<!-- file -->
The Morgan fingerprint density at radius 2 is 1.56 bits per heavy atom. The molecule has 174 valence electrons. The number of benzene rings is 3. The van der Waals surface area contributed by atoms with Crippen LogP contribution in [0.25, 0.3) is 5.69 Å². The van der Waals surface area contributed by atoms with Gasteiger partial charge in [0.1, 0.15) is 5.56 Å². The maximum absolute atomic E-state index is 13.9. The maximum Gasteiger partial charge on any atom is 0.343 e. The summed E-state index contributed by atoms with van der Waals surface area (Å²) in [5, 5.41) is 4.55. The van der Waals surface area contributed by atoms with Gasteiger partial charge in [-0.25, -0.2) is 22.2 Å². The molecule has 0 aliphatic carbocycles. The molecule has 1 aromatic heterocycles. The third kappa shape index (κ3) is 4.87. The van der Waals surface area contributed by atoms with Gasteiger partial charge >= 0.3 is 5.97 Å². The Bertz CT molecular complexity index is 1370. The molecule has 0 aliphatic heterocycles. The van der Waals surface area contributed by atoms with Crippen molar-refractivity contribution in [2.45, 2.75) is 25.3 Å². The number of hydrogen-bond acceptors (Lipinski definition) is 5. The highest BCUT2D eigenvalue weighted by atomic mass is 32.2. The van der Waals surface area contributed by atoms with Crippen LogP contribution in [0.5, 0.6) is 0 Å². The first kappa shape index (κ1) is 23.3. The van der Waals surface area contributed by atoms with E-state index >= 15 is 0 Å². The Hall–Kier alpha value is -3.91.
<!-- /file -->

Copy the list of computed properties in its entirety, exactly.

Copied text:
The Morgan fingerprint density at radius 2 is 1.56 bits per heavy atom. The molecule has 174 valence electrons. The number of benzene rings is 3. The van der Waals surface area contributed by atoms with Crippen LogP contribution in [0.25, 0.3) is 5.69 Å². The van der Waals surface area contributed by atoms with Gasteiger partial charge in [0.1, 0.15) is 5.56 Å². The maximum absolute atomic E-state index is 13.9. The maximum Gasteiger partial charge on any atom is 0.343 e. The summed E-state index contributed by atoms with van der Waals surface area (Å²) in [5, 5.41) is 4.55. The van der Waals surface area contributed by atoms with Gasteiger partial charge in [-0.25, -0.2) is 22.2 Å². The molecule has 0 aliphatic carbocycles. The molecule has 1 aromatic heterocycles. The third kappa shape index (κ3) is 4.87. The van der Waals surface area contributed by atoms with Gasteiger partial charge >= 0.3 is 5.97 Å². The Bertz CT molecular complexity index is 1370. The molecule has 0 aliphatic heterocycles. The van der Waals surface area contributed by atoms with Crippen molar-refractivity contribution in [2.45, 2.75) is 25.3 Å². The number of hydrogen-bond acceptors (Lipinski definition) is 5. The highest BCUT2D eigenvalue weighted by atomic mass is 32.2. The van der Waals surface area contributed by atoms with Crippen LogP contribution in [0.5, 0.6) is 0 Å². The first kappa shape index (κ1) is 23.3. The van der Waals surface area contributed by atoms with E-state index >= 15 is 0 Å². The Hall–Kier alpha value is -3.91.